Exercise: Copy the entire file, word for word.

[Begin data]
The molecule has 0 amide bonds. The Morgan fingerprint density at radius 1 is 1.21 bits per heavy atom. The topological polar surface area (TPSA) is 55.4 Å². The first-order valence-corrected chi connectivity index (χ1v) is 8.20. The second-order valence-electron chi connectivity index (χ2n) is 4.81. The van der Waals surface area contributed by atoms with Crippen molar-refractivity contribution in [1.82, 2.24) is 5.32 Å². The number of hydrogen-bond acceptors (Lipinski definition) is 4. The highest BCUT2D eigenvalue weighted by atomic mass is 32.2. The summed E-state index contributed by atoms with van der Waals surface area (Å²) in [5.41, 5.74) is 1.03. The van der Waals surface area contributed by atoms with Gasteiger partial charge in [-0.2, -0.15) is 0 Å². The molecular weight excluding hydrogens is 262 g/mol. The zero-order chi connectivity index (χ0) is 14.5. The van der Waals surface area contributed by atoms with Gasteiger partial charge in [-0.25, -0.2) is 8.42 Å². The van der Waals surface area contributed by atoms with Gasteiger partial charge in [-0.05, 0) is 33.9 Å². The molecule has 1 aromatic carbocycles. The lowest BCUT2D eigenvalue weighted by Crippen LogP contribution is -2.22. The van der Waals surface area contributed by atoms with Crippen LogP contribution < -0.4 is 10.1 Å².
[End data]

The molecule has 0 amide bonds. The Morgan fingerprint density at radius 1 is 1.21 bits per heavy atom. The topological polar surface area (TPSA) is 55.4 Å². The first-order valence-corrected chi connectivity index (χ1v) is 8.20. The second-order valence-electron chi connectivity index (χ2n) is 4.81. The van der Waals surface area contributed by atoms with Crippen molar-refractivity contribution in [1.82, 2.24) is 5.32 Å². The number of hydrogen-bond acceptors (Lipinski definition) is 4. The highest BCUT2D eigenvalue weighted by atomic mass is 32.2. The summed E-state index contributed by atoms with van der Waals surface area (Å²) in [5.41, 5.74) is 1.03. The van der Waals surface area contributed by atoms with Gasteiger partial charge in [-0.2, -0.15) is 0 Å². The molecular weight excluding hydrogens is 262 g/mol. The zero-order chi connectivity index (χ0) is 14.5. The van der Waals surface area contributed by atoms with Gasteiger partial charge in [-0.25, -0.2) is 8.42 Å². The van der Waals surface area contributed by atoms with Gasteiger partial charge in [-0.05, 0) is 33.9 Å². The molecule has 1 aromatic carbocycles. The lowest BCUT2D eigenvalue weighted by Crippen LogP contribution is -2.22. The van der Waals surface area contributed by atoms with Crippen LogP contribution < -0.4 is 10.1 Å².